Safe Travels? Racial Profiling is Alive and Well in America

Vina Kay

Vina Kay

We were not in a hurry to get past security this particular day in July. At the end of a family vacation in the Pacific Northwest, we were heading back to Minneapolis from Seattle. But the first agent we encountered at the security check motioned us to a different, shorter line. We were being given a pass – not one we had requested, but one granted.

How? My husband’s frequent travel for work was one reason. The TSA assumption seems to be that frequent business travelers are not a security threat. Were there other factors that contributed to this profiling for privilege? How about the fact that my husband is white. My mixed-race teen-age sons or my own Asian identity did not seem to raise flags – we were traveling with a white man, perhaps making us safe. Also, we do not have the dark-skinned Indian appearance of some of my aunts, uncles, and cousins.

So it is that racial profiling works to advantage some and disadvantage others. Making a series of assumptions based on circumstantial evidence, including frequency of travel, presumed socio-economic status, manner of dress, and accompanying travelers, is common policy and practice.

In September, an online “travel tool” called “Ghetto Tracker” made waves for its obviously racist attempt to identify dangerous parts of cities. Based not on crime data or other statistical information, but on the perceptions of users of the app who rate neighborhoods, it perpetuated profiling of entire communities based on an individual rating system. The site was immediately criticized for its racist and classist language and assumptions (including a photo of a smiling white family, presumably safe). It soon came down, to be replaced with a site called “Good Part of Town.” (Still, when I searched for “Ghetto Tracker,” the site seems to be a functioning beta site with colored dots indicating safe and unsafe neighborhoods of select cities.)

Other technologies are in the works to direct what parts of town people venture into based on crime data and demographics, and that are also troubling. Clark University geographer Jim Thatcher calls such technology-driven – and corporate-driven – mapping “teleological red-lining wherein applications remove the very possibility of encountering people, places, and events deemed inappropriate.” (Something is teleological when it exists for a certain final end or cause, in this case preventing perceived dangerous interactions.)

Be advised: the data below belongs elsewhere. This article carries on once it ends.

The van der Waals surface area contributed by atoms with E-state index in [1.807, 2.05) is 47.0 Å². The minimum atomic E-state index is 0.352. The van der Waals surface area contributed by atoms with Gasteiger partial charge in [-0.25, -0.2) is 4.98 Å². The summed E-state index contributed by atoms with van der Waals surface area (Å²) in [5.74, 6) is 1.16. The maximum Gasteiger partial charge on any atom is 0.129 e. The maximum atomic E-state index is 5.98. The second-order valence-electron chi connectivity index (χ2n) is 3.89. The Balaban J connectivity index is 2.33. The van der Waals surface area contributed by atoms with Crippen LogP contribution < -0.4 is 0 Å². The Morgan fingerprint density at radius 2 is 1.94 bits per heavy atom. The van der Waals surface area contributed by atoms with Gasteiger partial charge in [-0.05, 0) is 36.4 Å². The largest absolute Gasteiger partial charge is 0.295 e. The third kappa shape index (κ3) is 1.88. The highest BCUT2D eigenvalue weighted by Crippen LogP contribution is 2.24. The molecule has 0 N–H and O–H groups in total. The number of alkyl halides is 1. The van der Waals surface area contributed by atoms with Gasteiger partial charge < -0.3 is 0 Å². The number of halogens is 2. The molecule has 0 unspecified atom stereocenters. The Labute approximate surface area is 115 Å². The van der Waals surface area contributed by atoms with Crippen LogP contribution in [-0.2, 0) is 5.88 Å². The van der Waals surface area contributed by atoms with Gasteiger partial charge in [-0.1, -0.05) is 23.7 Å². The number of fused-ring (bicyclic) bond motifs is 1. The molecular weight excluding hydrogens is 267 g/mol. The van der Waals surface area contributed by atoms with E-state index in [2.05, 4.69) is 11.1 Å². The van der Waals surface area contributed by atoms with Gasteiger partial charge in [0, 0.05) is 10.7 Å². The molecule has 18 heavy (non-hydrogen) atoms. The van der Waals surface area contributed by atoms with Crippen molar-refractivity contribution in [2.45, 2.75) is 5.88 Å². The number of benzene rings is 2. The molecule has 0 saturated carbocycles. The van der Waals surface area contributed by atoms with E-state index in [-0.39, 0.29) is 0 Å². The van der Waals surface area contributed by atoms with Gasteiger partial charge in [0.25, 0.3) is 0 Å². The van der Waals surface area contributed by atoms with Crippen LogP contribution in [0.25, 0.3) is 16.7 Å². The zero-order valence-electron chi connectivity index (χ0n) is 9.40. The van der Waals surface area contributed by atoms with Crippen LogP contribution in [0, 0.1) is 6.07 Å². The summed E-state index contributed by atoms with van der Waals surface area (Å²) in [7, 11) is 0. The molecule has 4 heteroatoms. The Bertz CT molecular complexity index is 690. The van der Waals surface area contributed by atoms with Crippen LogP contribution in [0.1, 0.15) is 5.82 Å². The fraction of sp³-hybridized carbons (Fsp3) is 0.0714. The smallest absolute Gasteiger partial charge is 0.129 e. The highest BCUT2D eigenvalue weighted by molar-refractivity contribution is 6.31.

The fear apps like this promote, in the form of lines drawing or colored dots marking good and bad spaces, is really a fear of people. Those lines and dots are marking who to trust and who to fear, based on race and class.

Profiling is, of course, alive and well at our borders where the largest federal law enforcement agency – the Customs and Border Patrol or CBP – is known for stopping U.S. citizens from re-entering their own country, simply because they appear foreign. On The Media radio producer Sarah Abdurrahman reports on her experience traveling by car from a wedding in Toronto back to the United States, crossing the border at Niagara Falls. Detained by CBP officials for hours, she and other travelers were harassed, placed in an “ice box” room, had their cell phones confiscated and searched, and questioned about their religious practices. All members of the party, which included young children, were U.S. citizens. None received explanation for the detainment.

Intimidation. Humiliation. Power. These are they things we should really be afraid of in America. This and racial violence like that experienced by Trayvon  Martin and just this month by Renisha McBride, a young African American woman seeking help after a car accident who was shot in the face on the porch by a white homeowner.

But not so afraid that we cannot act. Our increasingly diverse America must continue to tell the truth of these encounters. Document profiling. Collect data. Tell stories. There are apps for this, too. In response to the rampant profiling at airports, civil rights groups including the Sikh Coalition and the Leadership Conference on Civil and Human Rights have created the FlyRights smart phone app to make it easier for individuals to file complaints. The Arizona ACLU has developed an app to allow users to document civil rights abuses related to SB 1070, the state’s restrictive immigration law. And you know what else? Its interactive map tells stories of where and how individuals experienced incidents of racial profiling and other civil rights abuses – a different view of the bad parts of town.

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